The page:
People continue to find all manner of ways to hate on Logic. Whether it’s his overwhelming success, his sometimes goofy appearance, or the perception that the messages he delivers in his music are "corny," it doesn’t seem to matter. With each successive project, Logic has become more and more polarizing. Despite all of this criticism, Logic sounds carefree and at ease on his sixth mixtape Bobby Tarantino II. His willingness to kick back and enjoy the ride without feeling like he has to be too serious is part of what makes this second installment in the series enjoyable in the first place. And if anything, his alter ego, Bobby, seems to be an effective avenue through which he can relieve stress and revel in the bravado of typical rap tropes and styles that are more in line with industry norms.

Yet, perhaps as a result of all of this, there seems to be an overall lack of focus and effort. It culminates in a rather mixed bag when examining Bobby Tarantino II as a cohesive project. It’s difficult to pin down the concept and aesthetic that Logic is trying achieve, and that really hinders him. On the one hand, parts of the project feel effortless, and harken back to the Young Sinatra days when Logic was flexing raw talent on the mic, just trying to get recognized. And on the other hand, there are some songs that simply feel forced and entirely out of place. Nonetheless, it’s a solid project with exceptional production.

Logic has always had a keen ear for instrumentals, and his in-house producer 6ix continues to find just the right sounds that allow him to flourish. The production throughout is intricate and sonically pleasing, and it just goes to show why 6ix remains one of the most criminally underrated producers in the industry. It’s a fantastic testament to 6ix’s loyalty and dedication over the years that he has remained Logic’s go-to guy, but it would be great to see him expand his talents and begin to work with new artists. Still, the chemistry between the two is obvious, and readily apparent on tracks such as “Yuck,” “Indica Badu,” “Warm It Up,” and “44 More.”

The project opens with “Grandpa’s Space Ship,” a short, two-minute skit that finds TV’s favorite sci-fi adventuring duo Rick & Morty caught in the seemingly never-ending debate of mixtape Logic versus album Logic. It’s a good-humored intro that shows Logic doesn’t take himself too seriously, and that he isn’t afraid to poke fun at himself. It closes with Rick declaring “Give me some of that Bobby Tarantino shit,” at which point it launches into “Overnight,” the second single from the project. The track marries 8-bit, arcade game sound effects with heavy percussion, similar to the playful combination found on “Super Mario World” off of Bobby Tarantino. Yet Logic’s verses on “Overnight” are patched together at times with filler lines that leave a bit of a bland taste in one’s mouth. There’s something about “Overnight” that just doesn’t click, and it seems to be missing that key piece that could really elevate it to the next level.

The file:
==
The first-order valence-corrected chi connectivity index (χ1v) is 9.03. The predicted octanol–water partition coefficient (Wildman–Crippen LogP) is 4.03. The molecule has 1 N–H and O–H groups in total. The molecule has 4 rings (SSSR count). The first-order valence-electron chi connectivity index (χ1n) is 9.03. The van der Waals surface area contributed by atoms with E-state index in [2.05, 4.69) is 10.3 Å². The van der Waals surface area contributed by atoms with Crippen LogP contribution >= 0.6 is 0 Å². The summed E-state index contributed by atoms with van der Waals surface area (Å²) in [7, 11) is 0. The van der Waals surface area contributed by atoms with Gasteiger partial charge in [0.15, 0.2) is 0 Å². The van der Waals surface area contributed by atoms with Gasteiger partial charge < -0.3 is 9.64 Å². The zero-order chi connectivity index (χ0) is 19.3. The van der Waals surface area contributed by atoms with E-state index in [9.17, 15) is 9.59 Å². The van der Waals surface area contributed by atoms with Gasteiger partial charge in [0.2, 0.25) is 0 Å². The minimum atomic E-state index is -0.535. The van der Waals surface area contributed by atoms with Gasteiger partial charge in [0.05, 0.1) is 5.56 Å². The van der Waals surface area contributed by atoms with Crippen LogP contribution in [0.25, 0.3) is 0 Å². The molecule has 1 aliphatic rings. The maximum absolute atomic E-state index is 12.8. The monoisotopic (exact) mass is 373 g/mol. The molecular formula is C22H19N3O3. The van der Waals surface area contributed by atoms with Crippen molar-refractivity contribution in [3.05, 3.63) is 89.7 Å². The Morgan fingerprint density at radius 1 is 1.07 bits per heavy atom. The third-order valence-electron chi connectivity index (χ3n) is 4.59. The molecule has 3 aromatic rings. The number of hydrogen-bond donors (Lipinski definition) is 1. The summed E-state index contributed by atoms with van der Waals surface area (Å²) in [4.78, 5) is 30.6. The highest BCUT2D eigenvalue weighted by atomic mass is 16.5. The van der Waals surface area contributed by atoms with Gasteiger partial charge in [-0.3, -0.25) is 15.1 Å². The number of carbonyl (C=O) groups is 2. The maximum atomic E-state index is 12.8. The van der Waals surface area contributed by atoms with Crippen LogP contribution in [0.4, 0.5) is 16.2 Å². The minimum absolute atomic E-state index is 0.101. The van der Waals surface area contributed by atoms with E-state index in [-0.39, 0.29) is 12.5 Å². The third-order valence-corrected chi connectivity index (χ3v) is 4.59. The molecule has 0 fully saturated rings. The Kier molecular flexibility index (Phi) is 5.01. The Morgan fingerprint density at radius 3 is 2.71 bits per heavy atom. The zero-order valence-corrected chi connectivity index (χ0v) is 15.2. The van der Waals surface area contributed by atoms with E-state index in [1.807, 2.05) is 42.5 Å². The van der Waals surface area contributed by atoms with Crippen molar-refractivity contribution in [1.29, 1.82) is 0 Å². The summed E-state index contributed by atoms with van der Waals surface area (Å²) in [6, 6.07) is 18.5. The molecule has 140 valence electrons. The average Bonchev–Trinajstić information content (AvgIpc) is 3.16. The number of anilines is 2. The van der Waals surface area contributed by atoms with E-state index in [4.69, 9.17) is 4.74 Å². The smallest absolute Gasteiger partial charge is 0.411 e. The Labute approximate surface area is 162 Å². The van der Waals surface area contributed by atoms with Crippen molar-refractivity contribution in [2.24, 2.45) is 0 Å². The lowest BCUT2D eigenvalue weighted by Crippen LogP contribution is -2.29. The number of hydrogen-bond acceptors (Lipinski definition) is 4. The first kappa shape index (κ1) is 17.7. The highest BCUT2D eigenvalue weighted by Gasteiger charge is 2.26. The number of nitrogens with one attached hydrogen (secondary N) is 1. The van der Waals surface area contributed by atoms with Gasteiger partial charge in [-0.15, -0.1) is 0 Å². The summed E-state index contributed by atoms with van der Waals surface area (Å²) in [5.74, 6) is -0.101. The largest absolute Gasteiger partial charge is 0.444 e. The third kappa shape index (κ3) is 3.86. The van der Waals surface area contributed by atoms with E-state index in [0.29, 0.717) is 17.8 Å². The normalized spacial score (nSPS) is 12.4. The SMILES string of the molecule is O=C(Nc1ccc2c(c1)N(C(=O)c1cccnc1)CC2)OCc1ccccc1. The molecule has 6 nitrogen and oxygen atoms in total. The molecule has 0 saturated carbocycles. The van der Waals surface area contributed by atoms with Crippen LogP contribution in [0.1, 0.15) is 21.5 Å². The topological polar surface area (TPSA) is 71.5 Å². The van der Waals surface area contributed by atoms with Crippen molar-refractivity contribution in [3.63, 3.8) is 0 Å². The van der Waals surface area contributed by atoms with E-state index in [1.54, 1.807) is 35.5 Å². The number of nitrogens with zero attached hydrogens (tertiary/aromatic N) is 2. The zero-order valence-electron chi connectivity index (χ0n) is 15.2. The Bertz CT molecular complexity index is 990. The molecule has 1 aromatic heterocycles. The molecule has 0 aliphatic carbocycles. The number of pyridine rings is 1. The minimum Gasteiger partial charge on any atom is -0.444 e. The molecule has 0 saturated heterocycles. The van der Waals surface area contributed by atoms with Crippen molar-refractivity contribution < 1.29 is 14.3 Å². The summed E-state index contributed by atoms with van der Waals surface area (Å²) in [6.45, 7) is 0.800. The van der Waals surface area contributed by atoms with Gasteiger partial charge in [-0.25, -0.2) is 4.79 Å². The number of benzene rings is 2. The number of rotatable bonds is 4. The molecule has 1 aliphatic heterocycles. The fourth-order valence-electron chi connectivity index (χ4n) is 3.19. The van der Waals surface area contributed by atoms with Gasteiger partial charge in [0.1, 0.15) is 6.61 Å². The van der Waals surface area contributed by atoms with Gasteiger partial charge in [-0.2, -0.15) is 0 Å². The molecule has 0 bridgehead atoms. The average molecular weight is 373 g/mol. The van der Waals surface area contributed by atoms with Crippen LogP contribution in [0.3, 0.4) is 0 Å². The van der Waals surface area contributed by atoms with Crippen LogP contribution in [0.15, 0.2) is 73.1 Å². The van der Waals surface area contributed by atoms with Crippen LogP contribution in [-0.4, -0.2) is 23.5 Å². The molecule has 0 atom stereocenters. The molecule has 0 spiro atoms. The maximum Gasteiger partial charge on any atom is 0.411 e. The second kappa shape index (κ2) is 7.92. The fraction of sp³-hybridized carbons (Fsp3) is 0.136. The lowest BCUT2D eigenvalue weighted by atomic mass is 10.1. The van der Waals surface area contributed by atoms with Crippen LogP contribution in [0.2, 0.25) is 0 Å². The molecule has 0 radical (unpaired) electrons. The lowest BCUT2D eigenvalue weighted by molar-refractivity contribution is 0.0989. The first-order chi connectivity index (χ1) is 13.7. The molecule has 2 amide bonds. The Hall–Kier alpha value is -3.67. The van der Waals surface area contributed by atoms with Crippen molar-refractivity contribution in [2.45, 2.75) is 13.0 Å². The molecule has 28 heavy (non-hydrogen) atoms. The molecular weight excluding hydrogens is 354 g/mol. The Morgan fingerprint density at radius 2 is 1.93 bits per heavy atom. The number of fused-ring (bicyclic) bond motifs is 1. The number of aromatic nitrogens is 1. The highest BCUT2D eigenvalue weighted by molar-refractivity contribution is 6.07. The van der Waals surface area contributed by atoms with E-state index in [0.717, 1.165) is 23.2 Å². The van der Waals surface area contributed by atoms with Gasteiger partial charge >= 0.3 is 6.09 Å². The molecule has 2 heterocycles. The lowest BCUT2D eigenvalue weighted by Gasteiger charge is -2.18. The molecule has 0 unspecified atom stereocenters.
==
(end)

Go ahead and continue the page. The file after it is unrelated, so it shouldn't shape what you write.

The third song “Contra” was originally teased in the announcement trailer for Bobby Tarantino II, which Logic released on his Twitter. It’s a track that is largely carried by Logic’s delivery and charisma, which is on full display in his use of the exuberant “Bobby!” proclamations. It’s an ominous track that flows right into “Boomtrap Protocol,” a song on which Logic sounds eerily similar to Travis Scott on “4 AM.” The creative influences on Bobby Tarantino II are obvious, and though they’re somewhat distracting, they don’t necessarily detract from or undercut the rest of project in a significant fashion.

That being said, “Boom Trap Protocol” and “Wizard of Oz” sound like blatant, watered down Travis Scott records, and the latter of the two is even complete with the recognizable “yah” ad libs. His utilization of the voice altering software and his singing in particular are jarring. It all feels as if these tracks are nothing more than throwaways, where Logic could have stepped up to the plate and hit a home run but instead chose to phone it in. For example, on “Midnight,” Logic offers a forgettable, more melodic opener before a vicious beat switch kicks in, at which point he goes on to deliver one clever punchline after another. The lingering piano, even after the transition, is captivating, and gives the song some much needed depth, yet as a whole the track still feels incomplete and half-baked.